The cloud, for all its benefits, has also been responsible for increased vulnerabilities that businesses must now mitigate against and monitor. The profusion of data has led to so-called third-party attacks, where hackers steal a company’s data to target its vendors. These attacks can even extend to fourth parties—for instance, a third-party vendor that stores data in its own cloud service.
In response to these problems, security teams must consider how to safeguard data at every step of the journey using a zero-trust framework. If the company uses an off-premises cloud service, it must erect new controls over how, why, and when data is transmitted to or from that service. At the same time, the company’s own on-premises systems cannot be trusted. If security in the past was like a house, with an assumption of safety once you’ve unlocked and passed through the front door, the new paradigm is a fortress, with multiple inner lines of defense.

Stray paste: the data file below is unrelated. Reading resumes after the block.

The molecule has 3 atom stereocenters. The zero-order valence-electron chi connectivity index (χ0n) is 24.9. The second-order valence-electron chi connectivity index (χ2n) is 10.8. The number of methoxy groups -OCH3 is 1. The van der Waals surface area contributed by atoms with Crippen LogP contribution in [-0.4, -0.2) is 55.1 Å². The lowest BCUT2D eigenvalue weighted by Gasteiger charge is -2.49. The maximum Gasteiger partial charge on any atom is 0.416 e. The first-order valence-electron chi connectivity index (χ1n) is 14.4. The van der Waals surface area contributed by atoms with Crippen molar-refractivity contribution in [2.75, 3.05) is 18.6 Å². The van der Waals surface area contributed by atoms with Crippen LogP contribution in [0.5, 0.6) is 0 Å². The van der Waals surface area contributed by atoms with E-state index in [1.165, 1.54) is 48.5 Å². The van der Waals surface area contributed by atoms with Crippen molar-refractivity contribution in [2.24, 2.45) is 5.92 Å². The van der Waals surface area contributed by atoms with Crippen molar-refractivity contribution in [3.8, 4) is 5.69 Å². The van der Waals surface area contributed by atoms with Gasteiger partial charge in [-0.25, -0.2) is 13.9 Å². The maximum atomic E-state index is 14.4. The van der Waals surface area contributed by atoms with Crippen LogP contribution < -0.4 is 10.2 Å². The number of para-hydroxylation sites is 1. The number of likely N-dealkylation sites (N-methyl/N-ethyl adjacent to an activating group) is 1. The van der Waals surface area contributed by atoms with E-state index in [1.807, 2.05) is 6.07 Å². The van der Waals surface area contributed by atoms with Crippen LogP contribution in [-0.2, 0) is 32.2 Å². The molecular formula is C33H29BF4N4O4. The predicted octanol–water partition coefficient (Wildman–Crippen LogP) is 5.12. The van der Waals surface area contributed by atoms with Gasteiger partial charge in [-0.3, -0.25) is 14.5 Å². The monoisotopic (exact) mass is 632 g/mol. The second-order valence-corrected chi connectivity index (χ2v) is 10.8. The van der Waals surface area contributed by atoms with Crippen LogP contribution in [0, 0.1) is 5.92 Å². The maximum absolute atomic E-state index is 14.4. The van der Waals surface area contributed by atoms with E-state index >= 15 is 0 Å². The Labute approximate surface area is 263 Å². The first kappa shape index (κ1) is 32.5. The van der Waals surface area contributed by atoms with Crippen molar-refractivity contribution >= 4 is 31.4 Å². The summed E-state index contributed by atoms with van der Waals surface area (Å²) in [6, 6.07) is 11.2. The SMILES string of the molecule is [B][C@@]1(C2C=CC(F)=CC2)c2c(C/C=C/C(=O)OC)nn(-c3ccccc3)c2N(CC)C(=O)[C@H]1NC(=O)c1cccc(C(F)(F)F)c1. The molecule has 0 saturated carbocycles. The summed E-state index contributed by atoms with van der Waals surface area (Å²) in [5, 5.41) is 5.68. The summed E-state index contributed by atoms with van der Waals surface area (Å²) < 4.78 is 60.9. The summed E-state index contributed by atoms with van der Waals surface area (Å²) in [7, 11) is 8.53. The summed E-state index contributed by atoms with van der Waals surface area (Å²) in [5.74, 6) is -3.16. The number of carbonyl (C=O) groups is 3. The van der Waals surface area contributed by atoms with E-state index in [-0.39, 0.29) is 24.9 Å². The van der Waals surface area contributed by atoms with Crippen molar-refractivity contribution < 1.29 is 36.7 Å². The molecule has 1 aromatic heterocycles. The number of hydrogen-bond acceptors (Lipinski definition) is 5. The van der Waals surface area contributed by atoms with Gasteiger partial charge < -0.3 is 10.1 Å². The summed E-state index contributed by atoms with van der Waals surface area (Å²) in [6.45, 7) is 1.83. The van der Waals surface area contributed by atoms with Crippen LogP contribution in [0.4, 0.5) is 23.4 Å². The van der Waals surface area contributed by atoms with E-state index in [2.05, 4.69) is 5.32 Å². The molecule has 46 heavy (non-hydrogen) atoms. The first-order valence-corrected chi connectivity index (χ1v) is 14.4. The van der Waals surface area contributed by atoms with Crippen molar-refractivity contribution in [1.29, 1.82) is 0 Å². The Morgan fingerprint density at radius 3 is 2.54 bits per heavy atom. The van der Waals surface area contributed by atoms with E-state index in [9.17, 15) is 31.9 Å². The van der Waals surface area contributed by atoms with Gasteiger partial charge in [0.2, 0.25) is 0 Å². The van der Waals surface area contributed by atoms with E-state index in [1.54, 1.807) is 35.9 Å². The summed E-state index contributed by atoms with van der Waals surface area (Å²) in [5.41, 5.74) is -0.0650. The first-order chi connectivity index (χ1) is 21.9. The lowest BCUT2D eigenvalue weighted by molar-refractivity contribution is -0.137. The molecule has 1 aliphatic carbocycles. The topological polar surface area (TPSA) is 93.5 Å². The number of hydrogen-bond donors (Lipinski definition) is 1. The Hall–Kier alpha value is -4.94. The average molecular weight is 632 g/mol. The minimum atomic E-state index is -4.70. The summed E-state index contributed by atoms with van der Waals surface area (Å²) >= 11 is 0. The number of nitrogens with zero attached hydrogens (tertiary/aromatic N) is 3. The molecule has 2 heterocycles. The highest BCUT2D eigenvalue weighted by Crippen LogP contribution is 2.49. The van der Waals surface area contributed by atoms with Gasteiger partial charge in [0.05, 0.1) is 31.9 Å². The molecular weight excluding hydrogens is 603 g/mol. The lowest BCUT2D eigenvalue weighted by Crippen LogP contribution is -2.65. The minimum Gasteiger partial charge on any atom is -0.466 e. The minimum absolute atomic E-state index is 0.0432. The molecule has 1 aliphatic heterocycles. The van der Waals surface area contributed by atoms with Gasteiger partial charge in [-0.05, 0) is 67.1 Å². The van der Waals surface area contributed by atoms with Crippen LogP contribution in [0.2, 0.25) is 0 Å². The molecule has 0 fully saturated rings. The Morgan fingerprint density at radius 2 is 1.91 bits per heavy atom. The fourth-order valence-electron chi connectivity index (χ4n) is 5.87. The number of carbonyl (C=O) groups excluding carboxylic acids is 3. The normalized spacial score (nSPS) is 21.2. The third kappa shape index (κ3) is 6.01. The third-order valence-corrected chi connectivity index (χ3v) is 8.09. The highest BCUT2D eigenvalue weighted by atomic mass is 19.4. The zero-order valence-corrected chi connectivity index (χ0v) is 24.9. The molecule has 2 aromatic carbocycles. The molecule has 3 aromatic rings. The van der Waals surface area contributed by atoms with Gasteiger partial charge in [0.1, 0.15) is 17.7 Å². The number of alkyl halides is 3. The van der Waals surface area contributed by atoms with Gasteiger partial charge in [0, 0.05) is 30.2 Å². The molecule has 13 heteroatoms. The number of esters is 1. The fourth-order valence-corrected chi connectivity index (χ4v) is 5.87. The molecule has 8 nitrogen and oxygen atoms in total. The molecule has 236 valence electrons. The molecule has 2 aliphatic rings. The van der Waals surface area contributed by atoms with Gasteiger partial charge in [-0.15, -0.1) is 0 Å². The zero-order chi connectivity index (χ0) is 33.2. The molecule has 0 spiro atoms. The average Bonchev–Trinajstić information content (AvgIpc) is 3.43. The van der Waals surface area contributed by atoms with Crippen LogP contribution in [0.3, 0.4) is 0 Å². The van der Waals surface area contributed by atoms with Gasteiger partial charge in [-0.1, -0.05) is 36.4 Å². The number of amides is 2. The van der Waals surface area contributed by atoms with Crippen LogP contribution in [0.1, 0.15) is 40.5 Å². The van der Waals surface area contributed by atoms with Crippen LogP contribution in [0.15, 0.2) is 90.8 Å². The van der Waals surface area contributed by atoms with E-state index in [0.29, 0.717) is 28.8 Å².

“This is basically about micro-segmentation,” summarizes Rosenquist. “Instead of big walls on the outside and soft in the center, you have walls all over the place and you’re constantly asking what should be allowed.”
The new era of cloud computing is a wake-up call to companies that have delayed investment in cybersecurity—threats aren’t getting any easier to handle and security can’t be siloed away from the rest of the company.